King v Bristow Helicopters Ltd Re M

JurisdictionEngland & Wales
CourtHouse of Lords
JudgeLORD NICHOLLS OF BIRKENHEAD,LORD MACKAY OF CLASHFERN,LORD STEYN,LORD HOPE OF CRAIGHEAD,LORD HOBHOUSE OF WOODBOROUGH
Judgment Date28 Feb 2002
Neutral Citation[2002] UKHL 7
Docket NumberNo 3

[2002] UKHL 7

HOUSE OF LORDS

Lord Nicholls of Birkenhead

Lord Mackay of Clashfern

Lord Steyn

Lord Hope of Craighead

Lord Hobhouse of Wood-borough

King (Ap)
(Respondent)
and
Bristow Helicopters Limited
(Appellants)(Scotland)
In Re M (A Child By Her Litigation Friend Cm)(Fc)
(Appellant)
LORD NICHOLLS OF BIRKENHEAD

My Lords,

1

The facts and issues in these two appeals are set out fully in the speeches of my noble and learned friends Lord Steyn, Lord Hope of Craighead, and Lord Hobhouse of Woodborough. Your Lordships are agreed on the outcome of these appeals: the appeal in the King case should be allowed, and the decision of the Lord Ordinary restored, and the appeal in the Morris case should be dismissed. I also agree.

2

There is a measure of disagreement between your Lordships on whether inherent in article 17 of the Warsaw Convention is an antithesis between bodily injury and mental injury, the latter being outside the scope of article 17. I can state my own view shortly.

3

The expression 'bodily injury', or 'lésion corporelle', in article 17 means, simply, injury to the passenger's body. The contrast is with absence of injury to a passenger's body. This simple meaning propounds a coherent and workable test. None of the submissions urged upon your Lordships has persuaded me that this phrase should be given a different, more limited meaning. In particular, I see no occasion for limiting article 17 to bodily injuries which are 'palpable and conspicuous', whatever those two ambiguous expressions are taken to mean in this context. The brain is part of the body. Injury to a passenger's brain is an injury to a passenger's body just as much as an injury to any other part of his body. Whether injury to a part of a person's body has occurred is, today as much as in 1929, essentially a question of medical evidence. It may be that, in the less advanced state of medical and scientific knowledge seventy years ago, psychiatric disorders would not have been related to physical impairment of the brain or nervous system. But even if that is so, this cannot be a good reason for now excluding this type of bodily injury, if proved by satisfactory evidence, from the scope of article 17.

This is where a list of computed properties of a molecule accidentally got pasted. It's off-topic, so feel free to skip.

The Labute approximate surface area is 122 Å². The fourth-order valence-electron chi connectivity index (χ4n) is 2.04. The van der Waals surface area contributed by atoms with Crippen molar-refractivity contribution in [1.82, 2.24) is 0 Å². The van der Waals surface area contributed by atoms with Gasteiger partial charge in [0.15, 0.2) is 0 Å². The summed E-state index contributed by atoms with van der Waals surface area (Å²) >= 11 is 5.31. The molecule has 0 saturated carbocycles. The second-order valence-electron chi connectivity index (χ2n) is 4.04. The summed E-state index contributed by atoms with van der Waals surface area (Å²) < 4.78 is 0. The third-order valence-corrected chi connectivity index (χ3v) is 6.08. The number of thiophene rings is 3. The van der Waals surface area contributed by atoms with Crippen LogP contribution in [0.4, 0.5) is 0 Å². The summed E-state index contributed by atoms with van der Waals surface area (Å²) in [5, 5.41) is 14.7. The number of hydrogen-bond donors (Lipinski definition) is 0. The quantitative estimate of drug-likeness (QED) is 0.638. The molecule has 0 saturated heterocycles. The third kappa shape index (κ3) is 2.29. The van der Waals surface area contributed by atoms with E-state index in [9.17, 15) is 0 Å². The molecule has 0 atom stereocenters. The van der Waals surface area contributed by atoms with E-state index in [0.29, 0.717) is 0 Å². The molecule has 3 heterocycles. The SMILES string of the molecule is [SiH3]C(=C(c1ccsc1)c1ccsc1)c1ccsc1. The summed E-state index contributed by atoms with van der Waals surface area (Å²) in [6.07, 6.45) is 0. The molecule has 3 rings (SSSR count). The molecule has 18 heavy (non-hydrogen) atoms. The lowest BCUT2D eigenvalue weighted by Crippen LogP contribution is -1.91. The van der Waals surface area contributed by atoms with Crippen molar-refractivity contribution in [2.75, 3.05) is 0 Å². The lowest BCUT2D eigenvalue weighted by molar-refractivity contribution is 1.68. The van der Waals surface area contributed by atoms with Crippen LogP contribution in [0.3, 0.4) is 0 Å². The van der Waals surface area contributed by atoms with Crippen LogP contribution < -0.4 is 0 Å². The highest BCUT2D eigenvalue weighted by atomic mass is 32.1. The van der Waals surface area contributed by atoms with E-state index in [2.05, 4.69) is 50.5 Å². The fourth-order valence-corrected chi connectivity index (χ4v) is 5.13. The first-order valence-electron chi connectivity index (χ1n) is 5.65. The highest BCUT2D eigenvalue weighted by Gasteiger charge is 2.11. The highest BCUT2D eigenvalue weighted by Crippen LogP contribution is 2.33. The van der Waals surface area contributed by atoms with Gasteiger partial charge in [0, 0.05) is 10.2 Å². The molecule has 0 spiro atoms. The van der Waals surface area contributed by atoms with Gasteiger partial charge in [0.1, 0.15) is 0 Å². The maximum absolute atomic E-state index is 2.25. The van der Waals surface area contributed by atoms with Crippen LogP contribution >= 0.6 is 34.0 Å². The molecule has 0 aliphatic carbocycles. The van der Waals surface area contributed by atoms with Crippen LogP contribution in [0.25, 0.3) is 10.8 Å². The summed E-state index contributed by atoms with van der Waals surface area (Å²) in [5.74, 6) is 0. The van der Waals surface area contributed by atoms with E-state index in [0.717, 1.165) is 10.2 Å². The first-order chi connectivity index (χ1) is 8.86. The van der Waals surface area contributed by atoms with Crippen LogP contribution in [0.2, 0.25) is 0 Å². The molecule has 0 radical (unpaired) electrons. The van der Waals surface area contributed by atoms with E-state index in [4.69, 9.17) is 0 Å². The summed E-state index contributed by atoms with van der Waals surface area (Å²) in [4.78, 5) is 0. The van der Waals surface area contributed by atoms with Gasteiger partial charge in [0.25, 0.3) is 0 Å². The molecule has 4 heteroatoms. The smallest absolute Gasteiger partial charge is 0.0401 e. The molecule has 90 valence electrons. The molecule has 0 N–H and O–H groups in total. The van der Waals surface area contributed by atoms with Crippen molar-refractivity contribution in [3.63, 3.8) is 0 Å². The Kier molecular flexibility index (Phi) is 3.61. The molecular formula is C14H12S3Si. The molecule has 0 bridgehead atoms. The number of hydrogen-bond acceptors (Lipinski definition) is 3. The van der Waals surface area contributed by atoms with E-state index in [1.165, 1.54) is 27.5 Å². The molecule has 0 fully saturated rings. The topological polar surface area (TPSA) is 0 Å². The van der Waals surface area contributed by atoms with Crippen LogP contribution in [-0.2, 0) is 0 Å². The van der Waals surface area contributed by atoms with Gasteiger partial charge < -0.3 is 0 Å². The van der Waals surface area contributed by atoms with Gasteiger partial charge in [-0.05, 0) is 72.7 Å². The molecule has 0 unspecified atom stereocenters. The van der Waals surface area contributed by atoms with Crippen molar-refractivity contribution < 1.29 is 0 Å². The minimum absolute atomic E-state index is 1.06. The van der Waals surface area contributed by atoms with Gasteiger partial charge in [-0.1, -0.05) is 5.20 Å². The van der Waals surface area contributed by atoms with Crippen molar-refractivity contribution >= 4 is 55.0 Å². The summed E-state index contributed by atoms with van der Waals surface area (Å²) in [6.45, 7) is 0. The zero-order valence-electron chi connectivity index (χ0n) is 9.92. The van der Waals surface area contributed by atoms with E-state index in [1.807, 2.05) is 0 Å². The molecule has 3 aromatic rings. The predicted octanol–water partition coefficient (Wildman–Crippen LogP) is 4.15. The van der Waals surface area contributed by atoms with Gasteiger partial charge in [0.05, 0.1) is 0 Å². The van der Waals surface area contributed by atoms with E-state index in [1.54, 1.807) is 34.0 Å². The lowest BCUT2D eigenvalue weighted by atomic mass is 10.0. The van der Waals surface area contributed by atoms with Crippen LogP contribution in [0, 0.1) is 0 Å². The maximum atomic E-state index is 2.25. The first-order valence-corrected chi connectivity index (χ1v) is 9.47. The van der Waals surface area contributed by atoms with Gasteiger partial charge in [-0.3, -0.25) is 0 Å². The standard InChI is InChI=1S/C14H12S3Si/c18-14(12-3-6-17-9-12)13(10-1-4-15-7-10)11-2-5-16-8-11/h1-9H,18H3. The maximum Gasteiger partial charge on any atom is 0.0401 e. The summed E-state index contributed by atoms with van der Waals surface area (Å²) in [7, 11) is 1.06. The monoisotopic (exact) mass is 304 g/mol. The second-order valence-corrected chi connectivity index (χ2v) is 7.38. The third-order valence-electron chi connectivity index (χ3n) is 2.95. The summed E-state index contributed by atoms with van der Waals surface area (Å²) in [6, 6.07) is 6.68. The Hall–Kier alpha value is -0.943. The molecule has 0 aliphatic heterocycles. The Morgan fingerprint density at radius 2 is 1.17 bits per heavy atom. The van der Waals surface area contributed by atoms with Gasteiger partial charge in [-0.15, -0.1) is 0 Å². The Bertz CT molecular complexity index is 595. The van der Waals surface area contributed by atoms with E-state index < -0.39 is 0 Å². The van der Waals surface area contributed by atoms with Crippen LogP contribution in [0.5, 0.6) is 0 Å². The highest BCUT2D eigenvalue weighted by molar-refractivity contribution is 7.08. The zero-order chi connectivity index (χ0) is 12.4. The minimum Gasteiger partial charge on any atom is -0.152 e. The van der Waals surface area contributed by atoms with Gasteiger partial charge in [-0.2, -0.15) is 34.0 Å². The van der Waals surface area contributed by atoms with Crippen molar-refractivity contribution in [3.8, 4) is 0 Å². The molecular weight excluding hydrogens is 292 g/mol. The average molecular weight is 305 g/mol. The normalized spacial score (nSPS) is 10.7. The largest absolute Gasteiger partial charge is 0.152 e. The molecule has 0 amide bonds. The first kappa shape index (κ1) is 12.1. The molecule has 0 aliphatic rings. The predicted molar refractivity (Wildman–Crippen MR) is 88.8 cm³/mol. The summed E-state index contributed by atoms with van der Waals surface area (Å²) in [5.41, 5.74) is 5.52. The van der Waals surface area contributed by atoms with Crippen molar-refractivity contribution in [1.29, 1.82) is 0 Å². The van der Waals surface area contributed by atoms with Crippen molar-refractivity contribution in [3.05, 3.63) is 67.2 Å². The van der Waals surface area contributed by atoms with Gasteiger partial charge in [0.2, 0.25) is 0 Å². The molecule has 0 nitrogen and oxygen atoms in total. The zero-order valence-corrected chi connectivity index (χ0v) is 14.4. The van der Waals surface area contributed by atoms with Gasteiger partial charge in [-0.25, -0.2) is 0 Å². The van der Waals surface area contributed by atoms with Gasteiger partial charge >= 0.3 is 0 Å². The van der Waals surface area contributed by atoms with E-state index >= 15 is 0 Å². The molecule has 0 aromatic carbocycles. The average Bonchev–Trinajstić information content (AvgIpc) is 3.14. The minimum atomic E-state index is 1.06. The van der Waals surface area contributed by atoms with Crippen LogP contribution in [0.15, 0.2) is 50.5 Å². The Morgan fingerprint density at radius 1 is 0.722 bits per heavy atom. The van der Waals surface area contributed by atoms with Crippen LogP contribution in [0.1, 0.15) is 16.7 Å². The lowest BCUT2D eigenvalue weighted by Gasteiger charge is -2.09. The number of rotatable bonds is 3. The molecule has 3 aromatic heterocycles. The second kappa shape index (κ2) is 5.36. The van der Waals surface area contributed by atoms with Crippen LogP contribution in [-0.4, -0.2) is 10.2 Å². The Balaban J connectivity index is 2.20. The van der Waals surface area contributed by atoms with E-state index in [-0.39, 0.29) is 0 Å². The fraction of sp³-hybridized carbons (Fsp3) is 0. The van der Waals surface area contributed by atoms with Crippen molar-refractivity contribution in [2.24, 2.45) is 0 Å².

4